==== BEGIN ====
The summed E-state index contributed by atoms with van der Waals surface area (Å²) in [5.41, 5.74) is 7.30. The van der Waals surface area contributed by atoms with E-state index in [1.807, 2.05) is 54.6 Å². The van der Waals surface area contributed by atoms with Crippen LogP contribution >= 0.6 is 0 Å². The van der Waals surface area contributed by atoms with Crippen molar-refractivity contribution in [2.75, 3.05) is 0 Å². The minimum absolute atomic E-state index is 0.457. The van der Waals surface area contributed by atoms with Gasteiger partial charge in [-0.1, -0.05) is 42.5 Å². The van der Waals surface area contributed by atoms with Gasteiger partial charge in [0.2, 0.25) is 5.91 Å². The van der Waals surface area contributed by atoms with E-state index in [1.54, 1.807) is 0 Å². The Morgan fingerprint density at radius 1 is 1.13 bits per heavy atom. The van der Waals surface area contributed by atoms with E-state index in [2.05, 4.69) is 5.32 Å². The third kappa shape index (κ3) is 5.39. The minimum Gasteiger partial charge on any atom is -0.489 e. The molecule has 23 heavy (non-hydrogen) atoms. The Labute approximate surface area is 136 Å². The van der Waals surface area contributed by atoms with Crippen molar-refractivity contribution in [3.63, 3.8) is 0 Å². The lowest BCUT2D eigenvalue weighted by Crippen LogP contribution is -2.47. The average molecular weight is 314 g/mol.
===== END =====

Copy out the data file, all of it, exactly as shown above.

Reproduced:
The summed E-state index contributed by atoms with van der Waals surface area (Å²) in [5.41, 5.74) is 7.30. The van der Waals surface area contributed by atoms with E-state index in [1.807, 2.05) is 54.6 Å². The van der Waals surface area contributed by atoms with Crippen LogP contribution >= 0.6 is 0 Å². The van der Waals surface area contributed by atoms with Crippen molar-refractivity contribution in [2.75, 3.05) is 0 Å². The minimum absolute atomic E-state index is 0.457. The van der Waals surface area contributed by atoms with Gasteiger partial charge in [-0.1, -0.05) is 42.5 Å². The van der Waals surface area contributed by atoms with Gasteiger partial charge in [0.2, 0.25) is 5.91 Å². The van der Waals surface area contributed by atoms with E-state index in [1.54, 1.807) is 0 Å². The Morgan fingerprint density at radius 1 is 1.13 bits per heavy atom. The van der Waals surface area contributed by atoms with E-state index in [2.05, 4.69) is 5.32 Å². The third kappa shape index (κ3) is 5.39. The minimum Gasteiger partial charge on any atom is -0.489 e. The molecule has 23 heavy (non-hydrogen) atoms. The Labute approximate surface area is 136 Å². The van der Waals surface area contributed by atoms with Crippen molar-refractivity contribution in [3.63, 3.8) is 0 Å². The lowest BCUT2D eigenvalue weighted by Crippen LogP contribution is -2.47. The average molecular weight is 314 g/mol.